Although the grades declined significantly after the onset of the pandemic, educators found that students could improve their scores when given some extra opportunities. For instance, when educators offered students several extra weeks to make up their work in the fall of 2020-21, it led to an improvement in almost 15,000 grades.

    Many school districts across California also took some steps to revise their grading while addressing the diversity of demographics. For instance, West Contra Costa Unified (a majority Latino institution) issued a memo that encouraged secondary teachers to offer students a five-day grace period to turn in work and got rid of zeroes in the grade books.

    2. Create Effective Rubrics

    When educators create effective rubrics, they can identify thematic gaps in student learning and adapt their teaching methods accordingly. While rubrics allow students to learn what is expected of them, they help educators to grade more efficiently, assess student work against a set standard, and communicate feedback readily with each student.

    Moreover, if all educators use a rubric in the same way, it will make the student assessment process more consistent. It will eventually lead to the promotion of horizontal and vertical alignment across departments and districts.

    Also read: How Rubrics Improve the K-12 Evaluation & Feedback Process

    3. Provide Ongoing and Timely Feedback

    Grading is just one part of the assessment process. For students to learn and grow, feedback is crucial. It allows students to see these tasks as learning tools and not just evaluation methods that mark the end of learning. When educators and students are on the same page that assessments are meant to strengthen learning and identify any learning gaps, they can work together to remedy those problems.

    Apart from ongoing feedback during learning, it is also crucial that it is offered in a timely manner. When a student receives feedback immediately after showing proof of learning, they respond more positively and are able to direct their learning accordingly. On the other hand, if this feedback is delayed for long, the student will not be able to connect it with the learning moment.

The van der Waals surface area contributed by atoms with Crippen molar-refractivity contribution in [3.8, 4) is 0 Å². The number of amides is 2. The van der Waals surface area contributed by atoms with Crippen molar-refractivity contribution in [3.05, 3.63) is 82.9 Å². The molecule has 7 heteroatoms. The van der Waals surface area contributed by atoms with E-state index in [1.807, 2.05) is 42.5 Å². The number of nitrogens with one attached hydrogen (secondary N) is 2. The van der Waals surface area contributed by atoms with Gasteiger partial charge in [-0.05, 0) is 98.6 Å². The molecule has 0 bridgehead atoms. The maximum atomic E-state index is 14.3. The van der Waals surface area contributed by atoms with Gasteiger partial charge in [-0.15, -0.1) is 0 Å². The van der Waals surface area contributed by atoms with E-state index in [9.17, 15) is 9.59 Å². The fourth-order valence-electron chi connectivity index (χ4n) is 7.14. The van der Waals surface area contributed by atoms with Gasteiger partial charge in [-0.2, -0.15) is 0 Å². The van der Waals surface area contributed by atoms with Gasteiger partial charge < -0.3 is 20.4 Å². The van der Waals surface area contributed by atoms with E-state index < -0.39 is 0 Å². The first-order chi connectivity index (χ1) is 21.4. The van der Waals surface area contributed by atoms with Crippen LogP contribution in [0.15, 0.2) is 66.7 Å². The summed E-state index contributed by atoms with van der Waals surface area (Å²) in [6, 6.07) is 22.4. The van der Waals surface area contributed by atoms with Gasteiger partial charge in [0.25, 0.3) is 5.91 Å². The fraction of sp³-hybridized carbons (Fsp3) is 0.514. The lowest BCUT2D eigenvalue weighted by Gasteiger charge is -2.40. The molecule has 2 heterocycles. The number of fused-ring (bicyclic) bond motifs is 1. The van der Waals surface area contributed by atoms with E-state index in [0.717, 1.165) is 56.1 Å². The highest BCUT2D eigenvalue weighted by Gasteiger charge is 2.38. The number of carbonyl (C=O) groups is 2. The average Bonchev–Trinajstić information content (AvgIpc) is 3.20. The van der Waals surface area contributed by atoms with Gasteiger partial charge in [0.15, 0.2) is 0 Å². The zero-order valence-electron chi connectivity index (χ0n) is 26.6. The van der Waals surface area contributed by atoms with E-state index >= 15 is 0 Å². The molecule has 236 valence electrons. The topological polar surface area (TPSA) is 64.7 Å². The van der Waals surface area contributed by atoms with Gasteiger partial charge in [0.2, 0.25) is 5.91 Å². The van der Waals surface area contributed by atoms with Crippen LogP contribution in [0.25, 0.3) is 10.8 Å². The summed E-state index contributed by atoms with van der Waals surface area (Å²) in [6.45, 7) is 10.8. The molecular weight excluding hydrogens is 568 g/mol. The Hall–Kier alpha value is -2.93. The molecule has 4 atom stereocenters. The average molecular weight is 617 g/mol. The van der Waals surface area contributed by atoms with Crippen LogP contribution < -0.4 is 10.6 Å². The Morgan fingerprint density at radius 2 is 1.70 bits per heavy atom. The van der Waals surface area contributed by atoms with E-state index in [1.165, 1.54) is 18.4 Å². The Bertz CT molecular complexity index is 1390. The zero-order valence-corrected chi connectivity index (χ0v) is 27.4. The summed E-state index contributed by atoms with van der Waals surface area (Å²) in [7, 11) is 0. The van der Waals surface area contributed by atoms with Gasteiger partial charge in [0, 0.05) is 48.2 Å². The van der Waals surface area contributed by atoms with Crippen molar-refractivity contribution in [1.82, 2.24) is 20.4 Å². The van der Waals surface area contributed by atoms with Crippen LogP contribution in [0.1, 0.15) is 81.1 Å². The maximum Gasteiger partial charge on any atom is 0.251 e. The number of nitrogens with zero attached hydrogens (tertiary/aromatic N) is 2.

Thus, formative assessments should be made part of the grading process. They will let educators know if students have understood and assimilated concepts and not worry about quantifying their performance on a scale. And, once the results reveal that the students have grasped the concepts, the assessment will become summative.

    Reimagining grading practices means that we need to focus on how students are performing and feeling throughout the school day and year. It will help identify areas where the student needs to improve and how educators can support that. Redefining this system also means that students receive sufficient opportunities to assess and evaluate their own work, and use the evaluation to improve outcomes. When students can communicate with their educators in non-judgmental and non-punitive contexts, they will get the right kind of support to excel.

    Educators now need to focus on offering students flexibility, support, and instant and ongoing feedback, and grade them based on effective rubrics to propel learning.